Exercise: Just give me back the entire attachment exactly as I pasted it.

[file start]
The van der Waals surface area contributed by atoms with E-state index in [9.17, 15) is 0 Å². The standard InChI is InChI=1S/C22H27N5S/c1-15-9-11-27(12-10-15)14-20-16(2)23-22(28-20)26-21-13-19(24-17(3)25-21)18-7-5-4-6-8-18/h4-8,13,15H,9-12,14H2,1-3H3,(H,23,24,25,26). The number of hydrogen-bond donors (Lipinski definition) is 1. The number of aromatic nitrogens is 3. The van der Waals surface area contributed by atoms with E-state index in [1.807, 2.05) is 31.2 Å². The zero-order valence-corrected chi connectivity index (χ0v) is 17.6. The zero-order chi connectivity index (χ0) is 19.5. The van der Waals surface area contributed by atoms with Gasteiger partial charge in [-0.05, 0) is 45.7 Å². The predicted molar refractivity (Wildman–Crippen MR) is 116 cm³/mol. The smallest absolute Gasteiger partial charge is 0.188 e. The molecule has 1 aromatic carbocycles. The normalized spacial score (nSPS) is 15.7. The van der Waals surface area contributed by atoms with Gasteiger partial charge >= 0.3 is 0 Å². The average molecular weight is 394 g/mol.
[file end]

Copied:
The van der Waals surface area contributed by atoms with E-state index in [9.17, 15) is 0 Å². The standard InChI is InChI=1S/C22H27N5S/c1-15-9-11-27(12-10-15)14-20-16(2)23-22(28-20)26-21-13-19(24-17(3)25-21)18-7-5-4-6-8-18/h4-8,13,15H,9-12,14H2,1-3H3,(H,23,24,25,26). The number of hydrogen-bond donors (Lipinski definition) is 1. The number of aromatic nitrogens is 3. The van der Waals surface area contributed by atoms with E-state index in [1.807, 2.05) is 31.2 Å². The zero-order valence-corrected chi connectivity index (χ0v) is 17.6. The zero-order chi connectivity index (χ0) is 19.5. The van der Waals surface area contributed by atoms with Gasteiger partial charge in [-0.05, 0) is 45.7 Å². The predicted molar refractivity (Wildman–Crippen MR) is 116 cm³/mol. The smallest absolute Gasteiger partial charge is 0.188 e. The molecule has 1 aromatic carbocycles. The normalized spacial score (nSPS) is 15.7. The van der Waals surface area contributed by atoms with Gasteiger partial charge >= 0.3 is 0 Å². The average molecular weight is 394 g/mol.